|The Madonna in Adoration of the Child, Filippino Lippi, 1478|
We're spoiled for choice in Rome right now with all the great new exhibits on at the moment. The Georgia O'Keeffe exhibition is particularly fascinating, but the biggest new show is that of Filippino Lippi and Sandro Botticelli at the Scuderie del Quirinale. The Scuderie plays host to some of the most important exhibitions in the city, such as the mind-blowing Caravaggio exhibit last year, and Lorenzo Lotti earlier this year, so everyone had high hopes for this exhibit.
Filippino Lippi (not to be confused with his better-known father Filippo Lippi) is not a household name. If you are not a scholar of 15th century Florentine art, you may never have heard of him. Luckily for this exhibit, there is a VERY big name in the title. When something has the name Botticelli in it, people line up. But there are very few Botticelli pieces on display, and only one truly famous one, The Adoration of the Magi, below. For this reason, some people I've talked to were quite disappointed with the exhibition. In my opinion, there was nothing wrong with it, in fact, it was spectacular and extremely well curated. The only problem was the title.
|Adoration of the Magi, Sandro Botticelli|
I begin looking for exhibits two or three months before they open, so I can tell you that the original title of this one was Filippino Lippi in the Florence of Lorenzo the Magnificent and Sandro Botticelli. Quite a mouthful, and perhaps not as enticing. It was changed therefore to Filippino Lippi and Sandro Botticelli in the Florence of the 1400s. That's better! Now more people will come.... only to be disappointed that the exhibit is about Lippi.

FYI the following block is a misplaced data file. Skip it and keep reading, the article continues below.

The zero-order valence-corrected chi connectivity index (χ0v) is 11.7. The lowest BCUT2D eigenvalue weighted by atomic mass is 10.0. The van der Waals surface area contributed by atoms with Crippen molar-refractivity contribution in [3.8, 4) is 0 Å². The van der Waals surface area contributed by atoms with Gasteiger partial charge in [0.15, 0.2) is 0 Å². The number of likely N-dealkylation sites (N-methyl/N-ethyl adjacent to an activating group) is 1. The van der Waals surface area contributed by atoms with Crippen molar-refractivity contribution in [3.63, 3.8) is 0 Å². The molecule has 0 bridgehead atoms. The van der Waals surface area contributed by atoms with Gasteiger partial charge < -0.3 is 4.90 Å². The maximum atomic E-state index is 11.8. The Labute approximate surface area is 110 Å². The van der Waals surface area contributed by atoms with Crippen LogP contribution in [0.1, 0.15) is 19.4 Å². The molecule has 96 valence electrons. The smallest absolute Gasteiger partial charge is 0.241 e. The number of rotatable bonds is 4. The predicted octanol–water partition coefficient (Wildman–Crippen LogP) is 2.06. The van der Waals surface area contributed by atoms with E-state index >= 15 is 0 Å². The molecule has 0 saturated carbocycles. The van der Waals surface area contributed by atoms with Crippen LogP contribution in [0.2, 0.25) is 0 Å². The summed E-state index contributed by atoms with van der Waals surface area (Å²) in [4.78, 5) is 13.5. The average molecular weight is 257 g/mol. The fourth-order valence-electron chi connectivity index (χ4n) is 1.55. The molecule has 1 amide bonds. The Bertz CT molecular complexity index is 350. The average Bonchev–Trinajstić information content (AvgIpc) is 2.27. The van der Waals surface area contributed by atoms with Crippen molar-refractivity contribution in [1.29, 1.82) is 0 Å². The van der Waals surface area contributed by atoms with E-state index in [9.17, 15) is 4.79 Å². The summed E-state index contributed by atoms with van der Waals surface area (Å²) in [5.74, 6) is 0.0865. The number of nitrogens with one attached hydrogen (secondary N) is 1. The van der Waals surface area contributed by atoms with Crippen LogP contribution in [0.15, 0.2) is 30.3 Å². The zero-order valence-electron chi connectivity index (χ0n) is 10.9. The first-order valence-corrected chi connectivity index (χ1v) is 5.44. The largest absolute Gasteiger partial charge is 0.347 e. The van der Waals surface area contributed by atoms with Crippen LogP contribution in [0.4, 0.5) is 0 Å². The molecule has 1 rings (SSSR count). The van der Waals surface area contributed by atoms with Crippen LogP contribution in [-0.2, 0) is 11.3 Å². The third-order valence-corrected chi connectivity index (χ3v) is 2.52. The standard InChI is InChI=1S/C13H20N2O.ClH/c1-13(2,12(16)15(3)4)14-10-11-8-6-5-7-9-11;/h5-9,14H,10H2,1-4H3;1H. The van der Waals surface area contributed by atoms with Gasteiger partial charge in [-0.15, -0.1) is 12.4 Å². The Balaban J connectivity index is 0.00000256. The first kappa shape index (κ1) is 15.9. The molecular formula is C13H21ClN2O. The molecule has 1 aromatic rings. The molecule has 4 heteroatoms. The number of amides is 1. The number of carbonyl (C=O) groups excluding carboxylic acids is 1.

Yes there are Botticelli works, but their main purpose is to illustrate Lippi's development as an artist. Botticelli had studied under Filippo Lippi (father) and eventually surpassed him. Years later, Filippino Lippi (son) studied under Botticelli. Lippi the younger's early works resemble Botticelli's so closely, particularly the unmisktable oval faces and light curly hair and the flowing garments, that at first it is difficult to tell if it is the work of the master or the student. This is most noticeable in Three Archangels and the Young Tobias (below), painted when Lippi was just 20 years old. As he matured, he began to come into his own, and just a year later in The Madonna in Adoration of the Child (top) we see him developing his own style.
|Three Archangels and Young Tobias, Filippino Lippi, 1477|
I am in no way trying to suggest this exhibit isn't worth visiting. It is beautifully done, and the works displayed are exceptional examples of Renaissance art. Just don't go hoping to see the Primavera or The Birth of Venus. Lippi is the star of this show, not Botticelli.
A few highlights: the treating of the same subject, The Story of Virginia, by both artists; a set of unspeakably beautiful doors in inlaid wood by Il Franciano (Francesco di Giovanni) and Giuliano da Maiano, one depicting Dante, the other Petrarch; and an anonymous police report of Filippino Lippi's illegitimate birth, to Fra Filippo Lippi, a Carmelite monk, and Lucrezia Buti, a nun! Nothing like a little Renaissance gossip! See the Exhibits on now page for practical information.
|The Story of Virginia, Sandro Botticelli|
|The Story of Virginia, Filippino Lippi|
All images provided courtesy of Azienda Speciale Palaexpo
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